Page:The Ancestor Number 1.djvu/284

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224 THE ANCESTOR The gold rod was put away after 1689 and only brought to light in 1 8 14. The title of 'Queen's Sceptre with the Dove ' misleads the public, as it gives the impression that it is one of the queen-consort*s regalia^ whereas it is really that used by a queen-regnant when crowned with a king-regnant. This is a contingency that is not likely to arise again, and it would be less confusing if this gold rod were put in a less prominent position among the regalia at the Tower. Another misconception, for which Mr. Macleane is not re- sponsible in the first place, is the remark on p. 44 that the ampulla and spoon escaped destruction in 1649. Among the regalia destroyed in 1 649 were those at Westminster, and these include ' a dove of gold set with stones and pearl ' and * one silver spoon gilt.* These with the other ornaments were

  • totally broken and defaced.' Among the jewels ordered to be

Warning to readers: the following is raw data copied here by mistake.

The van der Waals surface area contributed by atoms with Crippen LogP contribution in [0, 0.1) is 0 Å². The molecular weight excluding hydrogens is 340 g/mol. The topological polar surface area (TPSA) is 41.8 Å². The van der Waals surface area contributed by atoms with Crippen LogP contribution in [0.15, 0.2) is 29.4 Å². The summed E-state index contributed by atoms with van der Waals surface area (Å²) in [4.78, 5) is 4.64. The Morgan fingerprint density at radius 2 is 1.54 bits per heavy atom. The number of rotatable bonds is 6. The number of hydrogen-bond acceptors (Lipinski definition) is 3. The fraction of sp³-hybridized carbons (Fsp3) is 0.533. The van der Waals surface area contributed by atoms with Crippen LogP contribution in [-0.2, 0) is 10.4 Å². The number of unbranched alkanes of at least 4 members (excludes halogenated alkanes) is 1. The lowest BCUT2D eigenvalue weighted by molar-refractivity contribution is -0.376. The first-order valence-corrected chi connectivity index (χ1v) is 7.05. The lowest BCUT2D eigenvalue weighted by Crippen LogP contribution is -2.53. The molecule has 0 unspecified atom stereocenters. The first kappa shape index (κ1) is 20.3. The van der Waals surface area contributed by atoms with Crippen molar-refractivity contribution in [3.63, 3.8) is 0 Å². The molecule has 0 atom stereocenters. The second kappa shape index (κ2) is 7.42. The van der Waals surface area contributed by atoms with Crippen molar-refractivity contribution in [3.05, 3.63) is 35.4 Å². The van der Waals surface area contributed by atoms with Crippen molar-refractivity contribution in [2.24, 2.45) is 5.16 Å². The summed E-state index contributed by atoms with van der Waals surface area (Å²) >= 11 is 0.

provided in 1661 was 'an ampuU for the oil and a spoon.' The ampulla then provided is that now at the Tower, and which cannot be the old ampulla, for it scarcely corresponds to the description of being ' set with stones and pearl ' and does not bear any trace of this ornamentation. The spoon however is old : but it is not the spoon used for the anointing before 1649. spoon which, since 1661, has been used for the unction of the kings and queens of England. The other regalia date, without exception, the king's from 1661, and the queen-consort's from 1685. Mr. Macleane has very wisely put the coronation processions into appendices ; for, as we have hinted, the only part of the coronation in June which may possibly be historical, is the cere- mony in the Abbey. He says, with great truth, that ' corona- tions seem to have fallen upon evil days.' It is interesting to read of the outcry in 1838 against the 'Penny Crowning,' as it was then called, which was raised by the decision not to revive the ceremonies in Westminster Hall and the procession. We hear (p. 239) of a meeting of citizens which offered 1 00,000 towards the cost of reviving the abandoned pageants and banquet. The precedent continued in 1838 has been fol- lowed now ; but there is this difference, that whereas in 1838 there was a strong agitation in favour of retaining our national customs, which are of great antiquity, in this age of revived archaeological interest nobody seems to care anything about them. If national customs are to be considered ' out of date ' and are to be mauled at the will of Philistine officials, then this